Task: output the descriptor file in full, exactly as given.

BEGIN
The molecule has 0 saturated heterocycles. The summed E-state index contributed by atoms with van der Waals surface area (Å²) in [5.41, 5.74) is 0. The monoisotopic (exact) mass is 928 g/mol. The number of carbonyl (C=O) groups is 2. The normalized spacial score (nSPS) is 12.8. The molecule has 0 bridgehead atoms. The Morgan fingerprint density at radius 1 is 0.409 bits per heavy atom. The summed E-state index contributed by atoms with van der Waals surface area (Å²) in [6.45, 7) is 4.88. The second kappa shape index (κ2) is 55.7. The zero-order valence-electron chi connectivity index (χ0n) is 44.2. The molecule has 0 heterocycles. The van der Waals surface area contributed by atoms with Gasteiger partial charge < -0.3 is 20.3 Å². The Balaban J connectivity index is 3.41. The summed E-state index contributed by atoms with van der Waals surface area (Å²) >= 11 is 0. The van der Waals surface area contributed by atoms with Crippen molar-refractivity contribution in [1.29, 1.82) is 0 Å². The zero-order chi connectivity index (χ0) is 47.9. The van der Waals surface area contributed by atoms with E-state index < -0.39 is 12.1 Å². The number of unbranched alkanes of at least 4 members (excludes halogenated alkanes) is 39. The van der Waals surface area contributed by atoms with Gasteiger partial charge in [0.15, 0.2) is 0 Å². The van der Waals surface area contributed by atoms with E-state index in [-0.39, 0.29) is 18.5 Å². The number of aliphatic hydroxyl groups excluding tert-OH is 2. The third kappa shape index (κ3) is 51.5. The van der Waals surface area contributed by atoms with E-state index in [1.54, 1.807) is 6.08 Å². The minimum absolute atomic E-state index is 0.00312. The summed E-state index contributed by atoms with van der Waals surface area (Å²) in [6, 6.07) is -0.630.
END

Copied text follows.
The molecule has 0 saturated heterocycles. The summed E-state index contributed by atoms with van der Waals surface area (Å²) in [5.41, 5.74) is 0. The monoisotopic (exact) mass is 928 g/mol. The number of carbonyl (C=O) groups is 2. The normalized spacial score (nSPS) is 12.8. The molecule has 0 bridgehead atoms. The Morgan fingerprint density at radius 1 is 0.409 bits per heavy atom. The summed E-state index contributed by atoms with van der Waals surface area (Å²) in [6.45, 7) is 4.88. The second kappa shape index (κ2) is 55.7. The zero-order valence-electron chi connectivity index (χ0n) is 44.2. The molecule has 0 heterocycles. The van der Waals surface area contributed by atoms with Gasteiger partial charge < -0.3 is 20.3 Å². The Balaban J connectivity index is 3.41. The summed E-state index contributed by atoms with van der Waals surface area (Å²) >= 11 is 0. The van der Waals surface area contributed by atoms with Crippen molar-refractivity contribution in [1.29, 1.82) is 0 Å². The zero-order chi connectivity index (χ0) is 47.9. The van der Waals surface area contributed by atoms with E-state index < -0.39 is 12.1 Å². The number of unbranched alkanes of at least 4 members (excludes halogenated alkanes) is 39. The van der Waals surface area contributed by atoms with Gasteiger partial charge in [0.15, 0.2) is 0 Å². The van der Waals surface area contributed by atoms with E-state index in [-0.39, 0.29) is 18.5 Å². The number of aliphatic hydroxyl groups excluding tert-OH is 2. The third kappa shape index (κ3) is 51.5. The van der Waals surface area contributed by atoms with E-state index in [1.54, 1.807) is 6.08 Å². The minimum absolute atomic E-state index is 0.00312. The summed E-state index contributed by atoms with van der Waals surface area (Å²) in [6, 6.07) is -0.630.